A Technological Decision

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A Technological Decision

I had a person ask me today what limits I put on my kids’ use of their phone.

Imagine the horror in their faces when I told that same person that only my daughters – ages 19 and 15 at this writing – are the only kids with cell phones.  The other person was so taken aback that they literally could not continue the conversation.

I don’t state this as a techno-shaming moment nor do I try to make myself look better.  There just didn’t seem to be a need for my sons – twins at age 11 as of this writing – to have cell phones.  They go to school near the house, they know how to get home safely, and I have a home phone should the house catch on fire or someone try to break in or if one of them cuts off a digit or falls down the stairs and needs an ambulance.

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It isn’t as though the three kids and I haven’t had this discussion.  My middle child – coincidentally in the middle in that picture – has had an Instagram account for a little while.  The caveat was that I am one of her followers and that I have access to the data, use and other apps on her phone.  I don’t log on – or haven’t in a long while – but she always knows that if there’s cause for alarm I’ll know it.

Still . . . when she turned 15 I thought she was old enough to handle a social media account.  I offered to let her have a Facebook page . . . and she just didn’t want it.  Apparently, Facebook is for old people like me.  She lives and communicates via text and Instagram with her friends, some of whom have had to move out of state.  I am fortunate in that my kids haven’t given me cause for alarm.

The boys see nearly every child in their class with iPhones around them.  Neither boy has a phone but neither has it bothered them much.  My son told me yesterday how several kids in their PE class had their phones confiscated . . . because they’d been texting, calling, and using Facebook during class.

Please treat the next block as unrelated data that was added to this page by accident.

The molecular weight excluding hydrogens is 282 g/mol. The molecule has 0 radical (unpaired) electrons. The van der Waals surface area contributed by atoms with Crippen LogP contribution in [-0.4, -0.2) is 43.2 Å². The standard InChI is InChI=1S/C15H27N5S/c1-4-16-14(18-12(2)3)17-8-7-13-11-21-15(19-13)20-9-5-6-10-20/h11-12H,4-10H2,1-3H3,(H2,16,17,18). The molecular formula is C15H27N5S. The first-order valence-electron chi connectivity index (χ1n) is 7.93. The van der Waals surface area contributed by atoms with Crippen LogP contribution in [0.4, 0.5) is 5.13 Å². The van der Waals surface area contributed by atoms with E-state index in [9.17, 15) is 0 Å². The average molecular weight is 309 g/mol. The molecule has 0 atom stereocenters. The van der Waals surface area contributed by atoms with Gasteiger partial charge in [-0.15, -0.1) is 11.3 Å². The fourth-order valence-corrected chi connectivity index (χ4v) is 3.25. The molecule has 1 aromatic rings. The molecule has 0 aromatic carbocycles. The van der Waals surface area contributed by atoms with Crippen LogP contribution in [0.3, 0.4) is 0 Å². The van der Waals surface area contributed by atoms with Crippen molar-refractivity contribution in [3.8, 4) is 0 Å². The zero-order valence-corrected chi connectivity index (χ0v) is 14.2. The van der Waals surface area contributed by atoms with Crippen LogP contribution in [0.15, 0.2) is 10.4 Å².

“Almost everybody has a phone,” said my son.  I was prepared for the argument and headed it off:
“You don’t need a phone yet.”
My son just looked at me a bit confused.
“I wasn’t asking for a phone . . . I was just telling you these kids had their phones taken.  What do I need a phone for?”

It was here I realized that they couldn’t miss what they never had.  Sure, I’ve let them play games on my phone.  When I mention that they do that he simply informs me that he has a Gameboy and it’s got the ability to play games in 3D.  The phone doesn’t.  I ask what happens if they need to get hold of me and he tells me the school has phones and the house has a phone.

We worry that we’re immersing our kids in too much technology.  I worry when my kids would prefer to play their video games and the Wii and watch television all day.  It’s not, though, because of the technological rot.  It’s because I want them to get up and move around more.

Overall, though, I came to a technological realization that I needn’t have worried about the tech so much.  My kids didn’t crave it nor did they miss it.

Maybe that makes them a rarity.

I prefer to think it’s because, as I’ve said before, kids are far smarter than we give them credit.

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